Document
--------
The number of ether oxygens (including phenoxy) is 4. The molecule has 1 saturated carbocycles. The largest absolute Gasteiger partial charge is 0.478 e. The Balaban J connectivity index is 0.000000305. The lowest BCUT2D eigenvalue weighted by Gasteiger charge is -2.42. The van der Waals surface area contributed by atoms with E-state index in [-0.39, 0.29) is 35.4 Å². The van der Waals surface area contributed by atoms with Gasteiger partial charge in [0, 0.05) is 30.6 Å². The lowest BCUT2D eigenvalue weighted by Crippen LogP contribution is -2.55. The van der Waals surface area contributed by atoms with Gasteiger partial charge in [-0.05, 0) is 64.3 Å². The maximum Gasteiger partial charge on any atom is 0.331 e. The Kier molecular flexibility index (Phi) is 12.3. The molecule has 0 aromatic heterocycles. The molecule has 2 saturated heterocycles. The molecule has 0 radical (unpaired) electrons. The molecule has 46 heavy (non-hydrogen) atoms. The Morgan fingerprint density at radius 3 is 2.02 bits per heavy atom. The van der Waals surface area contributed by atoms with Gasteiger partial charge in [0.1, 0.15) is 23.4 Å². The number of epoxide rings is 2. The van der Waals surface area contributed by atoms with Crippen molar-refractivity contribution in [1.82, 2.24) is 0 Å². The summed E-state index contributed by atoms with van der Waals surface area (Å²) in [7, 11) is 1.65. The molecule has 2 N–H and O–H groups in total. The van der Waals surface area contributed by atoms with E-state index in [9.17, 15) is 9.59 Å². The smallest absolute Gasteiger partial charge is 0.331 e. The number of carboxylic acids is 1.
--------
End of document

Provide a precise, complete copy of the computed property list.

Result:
The number of ether oxygens (including phenoxy) is 4. The molecule has 1 saturated carbocycles. The largest absolute Gasteiger partial charge is 0.478 e. The Balaban J connectivity index is 0.000000305. The lowest BCUT2D eigenvalue weighted by Gasteiger charge is -2.42. The van der Waals surface area contributed by atoms with E-state index in [-0.39, 0.29) is 35.4 Å². The van der Waals surface area contributed by atoms with Gasteiger partial charge in [0, 0.05) is 30.6 Å². The lowest BCUT2D eigenvalue weighted by Crippen LogP contribution is -2.55. The van der Waals surface area contributed by atoms with Gasteiger partial charge in [-0.05, 0) is 64.3 Å². The maximum Gasteiger partial charge on any atom is 0.331 e. The Kier molecular flexibility index (Phi) is 12.3. The molecule has 0 aromatic heterocycles. The molecule has 2 saturated heterocycles. The molecule has 0 radical (unpaired) electrons. The molecule has 46 heavy (non-hydrogen) atoms. The Morgan fingerprint density at radius 3 is 2.02 bits per heavy atom. The van der Waals surface area contributed by atoms with Gasteiger partial charge in [0.1, 0.15) is 23.4 Å². The number of epoxide rings is 2. The van der Waals surface area contributed by atoms with Crippen molar-refractivity contribution in [1.82, 2.24) is 0 Å². The summed E-state index contributed by atoms with van der Waals surface area (Å²) in [7, 11) is 1.65. The molecule has 2 N–H and O–H groups in total. The van der Waals surface area contributed by atoms with E-state index in [9.17, 15) is 9.59 Å². The smallest absolute Gasteiger partial charge is 0.331 e. The number of carboxylic acids is 1.